“According to Lord Antonius’s reports,” Arthur replied, once again flipping through the documents, “the people of Port Graal greeted Caernavon and the royal army as liberators, not conquerors. Even taking that with a grain of salt –”
“Or the whole shaker,” muttered Tom.
“Or the whole shaker, there might still be a grain of truth in that description. And, Baron Ferreira, I do not think it is entirely coincidental that you yourself, who rose so far, so fast, came from Port Graal? That is–it is an important port in the larger scheme of things?”
“Oh, yes, Majesty! That’s where most of Glasonland’s salt and rye leaves the country!” Richard replied. “It’s the best and closest port in central Glasonland!”
Arthur nodded. “Then the new King, if he is sane, will have to tolerate Port Graal regaining prosperity. Tell me, Milo, is Caernavon sane enough for that?”
Milo looked surprised and dismayed to be asked. Perhaps it was an unfair question. Milo only knew the man by report.
But Arthur was as surprised as anyone when Will said, slowly, “Per … haps.”
Every eye turned to Will. Arthur noted anew that he looked drawn and careworn, as he had ever since Pellinore died and he had been made Chief Justiciar. But at least Will looked like he was getting some sleep now. Hopefully the worst of the transition was over. “I–I met him a few times in Ludenwic. He seemed …” Will vaguely waved his hands. “Practical. And open. And curious. He was one of the few Glasonlander lords to ask questions about Albion.”
Arthur could not help a sidelong glance at Tom, to see if he had gotten that. To all appearances, he had.
“But … if the word on the streets of Port Graal is to be believed, he was also behind the order to close all the ports.” Will pursed his lips. “At the very least, he must have approved it.”
“But, Sir William,” replied Mordred, “in your … expert opinion, is Caernavon the type of man to ignore reality? Is he likely to bear a grudge against a city vital to the health and wealth of his country?”
Maybe it was the “expert opinion” that did it; in any case, Will’s answer was firm. “No. Not once he understands how important it is.”
“And is he likely to understand that?” pressed Mordred.
“He is a very intelligent man,” replied Will.
Arthur didn’t like the sound of that.
But he had to say something to close out the meeting, so he could think for a bit, consult with a few more people — privately. “Well, my lords — it seems that we are agreed, that we will support whomever Glasonland chooses as its next rightful King? And we will do what we can to assist in the rebuilding of the country, in terms of economics?”
There were many nods from around the table, even if some where grudging and others hesitant. “Then, my lords, I see no reason for us to prolong this agony–I mean meeting. We’ve all got plenty of things to do today. So, with no further ado, I hereby call this meeting adjourned.”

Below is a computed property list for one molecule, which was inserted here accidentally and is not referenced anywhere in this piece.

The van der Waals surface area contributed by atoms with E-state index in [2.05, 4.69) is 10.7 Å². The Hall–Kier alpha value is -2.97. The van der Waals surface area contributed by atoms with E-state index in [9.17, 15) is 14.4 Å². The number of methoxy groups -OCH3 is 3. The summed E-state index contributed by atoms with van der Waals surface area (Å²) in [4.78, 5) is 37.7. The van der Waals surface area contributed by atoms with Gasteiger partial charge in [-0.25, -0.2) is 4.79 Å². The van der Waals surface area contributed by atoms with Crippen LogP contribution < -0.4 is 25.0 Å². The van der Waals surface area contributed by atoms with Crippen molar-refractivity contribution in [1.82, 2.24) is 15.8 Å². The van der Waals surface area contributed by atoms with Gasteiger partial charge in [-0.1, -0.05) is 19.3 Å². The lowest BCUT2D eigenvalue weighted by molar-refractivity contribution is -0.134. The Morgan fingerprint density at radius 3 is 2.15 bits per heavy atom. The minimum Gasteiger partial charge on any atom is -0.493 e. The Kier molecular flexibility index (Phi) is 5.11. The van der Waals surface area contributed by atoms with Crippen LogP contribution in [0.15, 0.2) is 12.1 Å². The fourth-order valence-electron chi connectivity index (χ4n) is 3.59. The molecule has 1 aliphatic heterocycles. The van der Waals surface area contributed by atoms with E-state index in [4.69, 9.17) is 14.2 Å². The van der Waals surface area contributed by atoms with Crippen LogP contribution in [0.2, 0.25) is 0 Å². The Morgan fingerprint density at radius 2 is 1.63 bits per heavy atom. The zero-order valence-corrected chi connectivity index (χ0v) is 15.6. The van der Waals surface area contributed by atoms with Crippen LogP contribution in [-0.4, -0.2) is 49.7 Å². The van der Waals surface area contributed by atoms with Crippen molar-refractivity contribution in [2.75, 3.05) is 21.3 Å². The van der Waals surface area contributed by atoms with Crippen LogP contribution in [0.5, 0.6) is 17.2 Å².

The Councillors needed no encouragement to leave. Only Lancelot waited for more than a fraction of a minute, his face silently questioning — Do you want me to stay?
Arthur shook his head, and out Lancelot went with the rest of them.
Except for Tom. And as soon as the door was safely shut behind them, Tom spoke. “What’s this Caernavon fellow like, Dad?”
“Bloody perfect on paper,” Arthur replied. “A clever general, loyal, pious — Lord Antonius said he even tried to offer mercy to Lothario.” He drummed his fingers on the table. “And now Will is saying he’s intelligent. I do not like this, Tom.”
“We need to get Will and Jessie in here and pick their brains on this man.”
“Agreed,” Arthur replied. “But privately.”
“Oh, come on, Dad, Jess can handle–” Tom stopped. “Oh. You want it privately for your sake. Never mind.”
Arthur raised one eyebrow. “And what’s that supposed to mean, young man?”
“That I now realize that you want to play your cards close to your vest, and I have no argument against that.”
Arthur chuckled. “You’re getting better at this every day, Tom. You might even be better at this game than I am.”
“Care to abdicate and find out?” Tom asked, fluttering his eyelashes.
“Ha!” Arthur laughed. “Not on your life!”
“Damn,” Tom pretended to sigh. “But … well, maybe it’s not so bad. If there’s anything that would be worse than running this place after you’re gone, it’ll be running this place while you’re still here and able to criticize every move I make.”
Arthur surveyed his son, but Tom seemed as lighthearted and carefree as ever. Which meant there was probably a great deal more going on underneath. But … well, he said it as a joke, but like all jokes, it had a grain of truth to it. Best to reply to only to that.
“Truer words, son,” Arthur said. “Truer words.”